My Neck and Scroll process
Originally, when I first began making instruments, I laid out the scrolls with a pencil and simply started carving. However, that was extremely labor intensive and not very accurate, either. As a result, it was very easy for me to lose track of where I was going, and ruin a scroll by carving away wood I really needed. (Obviously, that is a “bitter pill to swallow,” having to scrap a scroll and start over.)
Learning from a Better Maker
So, then, what has changed? Fortunately, I watched how a viola maker in Brazil (Luis Manfio, of Sao Paulo) carves his scrolls, on a photo-essay he once posted. To begin with, he used a fine-toothed saw to cut “tangents” to the scroll pattern. Then, he used the same saw to follow the side surfaces of the scroll and remove the scrap wood. Understandably, this was a much better way than I had been attempting, so, ever since then, I have followed that path.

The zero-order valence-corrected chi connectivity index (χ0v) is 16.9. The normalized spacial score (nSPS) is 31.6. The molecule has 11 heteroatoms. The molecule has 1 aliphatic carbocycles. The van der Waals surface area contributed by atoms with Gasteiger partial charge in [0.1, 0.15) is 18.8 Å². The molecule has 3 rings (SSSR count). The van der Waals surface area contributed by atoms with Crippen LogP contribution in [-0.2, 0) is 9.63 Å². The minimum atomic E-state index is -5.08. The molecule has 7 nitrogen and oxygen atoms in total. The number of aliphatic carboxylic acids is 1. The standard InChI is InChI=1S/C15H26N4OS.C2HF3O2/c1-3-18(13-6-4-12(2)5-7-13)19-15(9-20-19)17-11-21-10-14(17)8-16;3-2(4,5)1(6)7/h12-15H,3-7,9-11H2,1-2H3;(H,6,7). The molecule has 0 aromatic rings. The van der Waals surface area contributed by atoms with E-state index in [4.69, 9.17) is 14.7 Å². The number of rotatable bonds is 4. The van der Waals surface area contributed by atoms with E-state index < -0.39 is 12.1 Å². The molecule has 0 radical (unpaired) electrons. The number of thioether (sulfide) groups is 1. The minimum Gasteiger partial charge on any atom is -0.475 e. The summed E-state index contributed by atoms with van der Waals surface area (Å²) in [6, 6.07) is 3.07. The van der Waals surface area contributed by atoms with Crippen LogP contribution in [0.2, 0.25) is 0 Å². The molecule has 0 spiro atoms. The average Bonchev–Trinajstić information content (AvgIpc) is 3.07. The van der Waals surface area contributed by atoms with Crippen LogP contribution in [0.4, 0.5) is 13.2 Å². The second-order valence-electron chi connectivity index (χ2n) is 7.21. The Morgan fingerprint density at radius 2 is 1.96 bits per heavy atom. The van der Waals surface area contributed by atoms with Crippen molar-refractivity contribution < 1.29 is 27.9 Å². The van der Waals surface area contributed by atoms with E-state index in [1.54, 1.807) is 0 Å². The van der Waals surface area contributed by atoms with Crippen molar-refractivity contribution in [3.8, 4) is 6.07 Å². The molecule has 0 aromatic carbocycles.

So, then: here is what that process looks like, using the current commissioned instrument as an example:
Then I carefully cut away the waste wood from the center area of the scroll, using small gouges.
Installing the Fingerboard
After the scroll is close enough to correct that it will not be changing much, I will trim off the excess wood from the sides of the “handle-portion” of the neck. Then, I will temporarily install the fingerboard, using three “dots” of hot hide glue.
Subsequently, the next step is to install the neck into the neck-block on the instrument.
We will talk about that later.
Thanks for looking.